Dreary to Cheery

Posted on Posted in Ruminations, Updates

It was hard to get moving this morning. Despite plenty of sleep we both felt tired and grouchy and somehow at a loss to find the passion and enthusiasm that got us doing this in the first place. We were temporarily distracted from our bad moods by our visit to the St. George Church, which boasts a gorgeous organ loft and some fascinating specimens of early Protestant church art, one a death memorial painting with what appeared to be the owner’s own skull and crossbones.

Then it was off into the drizzling rain again. It didn’t rain that hard, or even for the whole day, but the clouds hung low and gray, and when you spend a lot of time outside your mood tends to reflect your surroundings. The Jakobsweg looked a bit meandering for our taste—we were also mindful of the fact that our next two days will be quite long—so we decided to be old-fashioned and use a real paper map to cut some corners. This wasn’t necessarily a more authentic Luther experience, since all he really needed was list of cities to pass through; there was rarely more than one road between towns, which greatly reduces the chances of getting lost, and said roads were not populated by noisy speeding cars, prompting the desire to find some alternate route. But since we have GPS-ed it most of the way, it was a different sort of experience. It also meant we got lost once in the woods. Being lost in the woods, in the rain, walking uphill, is not exactly a mood-lifter either.

Once we re-found ourselves, we were on the other side of the Ries crater and over the rim. We discovered a hikers’ hut and stopped for awhile to cook some hot lunch and regain our sense of purpose. This was a mild success and the rest of the afternoon’s walk, though still drizzly and not terribly fascinating, was at least not the oppressive burden that the morning’s walk had been.

At the end of the road was the Abtei Neresheim, a Benedictine cloister that has the distinction of giving us our first pilgrim-passport stamp. (Presumably we could’ve gotten them elsewhere, but we’ve honestly had no idea where to go or whom to ask.) It’s a large and bustling place with bright white rooms, abbey honey and beer for sale, and a seasonal kitchen with the adorably named Pfifferlinge mushrooms on the menu. After dinner we wound up at the abbey church for Compline: Baroque again, but with more restraint and soaring lift—I was particularly impressed with the enormous free-standing pillars between the nave and chancel. The church suffers, unfortunately, from appalling acoustics, so we listened to the monks pray once and then a second time in the echo.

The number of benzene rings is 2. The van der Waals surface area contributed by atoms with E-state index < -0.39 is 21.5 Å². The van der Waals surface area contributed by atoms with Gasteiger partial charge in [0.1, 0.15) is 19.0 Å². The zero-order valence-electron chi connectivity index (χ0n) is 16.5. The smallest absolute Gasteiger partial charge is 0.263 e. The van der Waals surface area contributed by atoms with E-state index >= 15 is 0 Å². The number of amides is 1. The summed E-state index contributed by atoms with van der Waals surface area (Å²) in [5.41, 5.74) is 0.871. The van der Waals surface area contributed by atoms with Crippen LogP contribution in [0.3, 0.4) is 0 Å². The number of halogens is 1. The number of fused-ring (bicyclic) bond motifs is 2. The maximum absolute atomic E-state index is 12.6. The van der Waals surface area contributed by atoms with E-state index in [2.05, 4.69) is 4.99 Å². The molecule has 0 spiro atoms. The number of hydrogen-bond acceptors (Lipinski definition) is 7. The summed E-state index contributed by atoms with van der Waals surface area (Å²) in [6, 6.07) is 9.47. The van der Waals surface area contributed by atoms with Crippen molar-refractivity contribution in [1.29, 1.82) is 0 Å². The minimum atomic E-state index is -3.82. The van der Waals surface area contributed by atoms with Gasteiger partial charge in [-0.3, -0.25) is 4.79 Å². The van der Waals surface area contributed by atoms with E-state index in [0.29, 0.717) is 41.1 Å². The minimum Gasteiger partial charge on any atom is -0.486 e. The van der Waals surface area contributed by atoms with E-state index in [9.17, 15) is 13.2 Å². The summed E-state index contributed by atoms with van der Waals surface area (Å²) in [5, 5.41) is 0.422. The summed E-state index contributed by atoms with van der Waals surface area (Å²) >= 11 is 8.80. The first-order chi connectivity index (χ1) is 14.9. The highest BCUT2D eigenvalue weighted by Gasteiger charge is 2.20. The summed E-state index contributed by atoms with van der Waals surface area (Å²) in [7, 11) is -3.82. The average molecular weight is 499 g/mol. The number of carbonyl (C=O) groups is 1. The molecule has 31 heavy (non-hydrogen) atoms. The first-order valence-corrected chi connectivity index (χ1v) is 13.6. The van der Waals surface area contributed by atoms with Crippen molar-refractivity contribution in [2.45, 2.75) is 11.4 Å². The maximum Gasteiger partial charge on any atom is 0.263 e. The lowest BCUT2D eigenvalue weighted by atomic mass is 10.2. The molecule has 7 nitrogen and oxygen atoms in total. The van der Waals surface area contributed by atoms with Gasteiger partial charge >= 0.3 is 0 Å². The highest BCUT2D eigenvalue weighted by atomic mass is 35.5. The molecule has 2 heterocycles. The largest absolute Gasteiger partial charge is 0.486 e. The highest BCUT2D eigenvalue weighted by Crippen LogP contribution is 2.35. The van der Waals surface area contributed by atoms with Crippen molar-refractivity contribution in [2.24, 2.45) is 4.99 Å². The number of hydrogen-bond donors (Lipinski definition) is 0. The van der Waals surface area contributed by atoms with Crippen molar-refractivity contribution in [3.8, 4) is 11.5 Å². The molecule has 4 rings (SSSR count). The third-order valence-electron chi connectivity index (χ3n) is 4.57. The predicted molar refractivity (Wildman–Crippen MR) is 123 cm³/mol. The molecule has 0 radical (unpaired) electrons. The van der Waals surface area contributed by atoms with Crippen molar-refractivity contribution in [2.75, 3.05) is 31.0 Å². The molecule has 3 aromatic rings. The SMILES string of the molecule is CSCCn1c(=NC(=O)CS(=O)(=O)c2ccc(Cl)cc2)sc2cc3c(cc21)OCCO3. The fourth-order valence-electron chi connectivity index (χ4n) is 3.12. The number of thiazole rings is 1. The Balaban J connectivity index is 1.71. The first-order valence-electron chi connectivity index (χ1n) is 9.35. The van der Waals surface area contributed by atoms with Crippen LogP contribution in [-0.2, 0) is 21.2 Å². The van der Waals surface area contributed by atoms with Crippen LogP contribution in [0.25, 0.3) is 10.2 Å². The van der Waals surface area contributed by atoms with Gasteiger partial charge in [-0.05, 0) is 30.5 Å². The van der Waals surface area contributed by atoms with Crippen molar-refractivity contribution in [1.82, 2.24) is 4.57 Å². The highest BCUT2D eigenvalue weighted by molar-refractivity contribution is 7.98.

Here’s hoping that tomorrow gets off to a better start. Your encouraging comments help us re-focus and carry on, so thanks to everyone who has taken the time to write us a note. We’re always glad for more!

10 thoughts on “Dreary to Cheery

  1. I’m sorry for you that you had to go through so much rain, bad weather and problems to find your way today. I can guess how it feels… But be confident, what you’re doing is a great adventure, even in the rain 🙂
    Je vous souhaite plein de courage!

  2. Best wishes to you on your fascinating Lutheran Ecumenical Pilgrimage, from Erfurt to Rome. You have been able to combine Christian ecumenical perseverance with our most modern means of communication to thousands of us who will walk with you in our imagination and in prayer. A friend of mine and I bicycled around Europe in the summer of 1951 and we stopped at Neuendettelsau. I still have a small wooden carved statue of Christ with a chalice from there. Thanks for bringing all of this back to Augsburg College. Sincerely yours, Gene Skibbe Professor Emeritus

  3. I forgot to mention the great pictures you post every day. Some of them are classics. You must have had some photo training at one time in your life. Maybe someday you could put them in a book.

    Eugene Mossner
    Saginaw, Michigan

  4. Hi Sarah,
    We met at Holden a few years ago. I’m delighted to see what you are up to. I’m such a Luther geek and a big fan of ecumenism as well. What fun to combine the two! I wish I could drop in to hike with you for a day or two.
    You are in my prayers as you peregrinate (if it’s not a word, it should be!).

  5. Please know that there are people(me for one)who very much appreciate this journey that you have undertaken, and appreciate you for allowing us to see it, and are praying and cheering you on. I can’t even imagine, but I wish I was young enough to do this! Thank you!!! You are in my prayers. God bless your journey.

  6. I am a friend of Erin Bowers and started following your travels because of a posting she had done. Your pictures are wonderful and the daily “lessons” thought provoking. I particularly like that the Scripture passages are short enough that I can remember them and bring them to mind several times during the day. Looking forward to meeting you at Lenoir Rhyne in November.

    Sorry the rain gets to you, but cut yourself some slack. It is OK to be human.

  7. “It’s OK to be human!” Amen! What a wonderful concise summary of Luther’s theology that is, when coupled with the counsel, “Let God be God!” Onward, Christian soldiers! We are singing to cheer you on your way.

  8. The moods you’re experiencing are the same as those we experience during our daily journeys, right? As it is put in the daily prayer book I use, for Wednesday mornings, “Eternal God, you never fail to give us each day all that we ever need, and even more.” How joyful life would be if I would simply know that, each day, and look for that …

  9. Paragraphs 2 & 3 of this post remind me more of Pilgrim’s Progress than Luther’s Journey. Have you associated any of your challenges and adventures with that classic?

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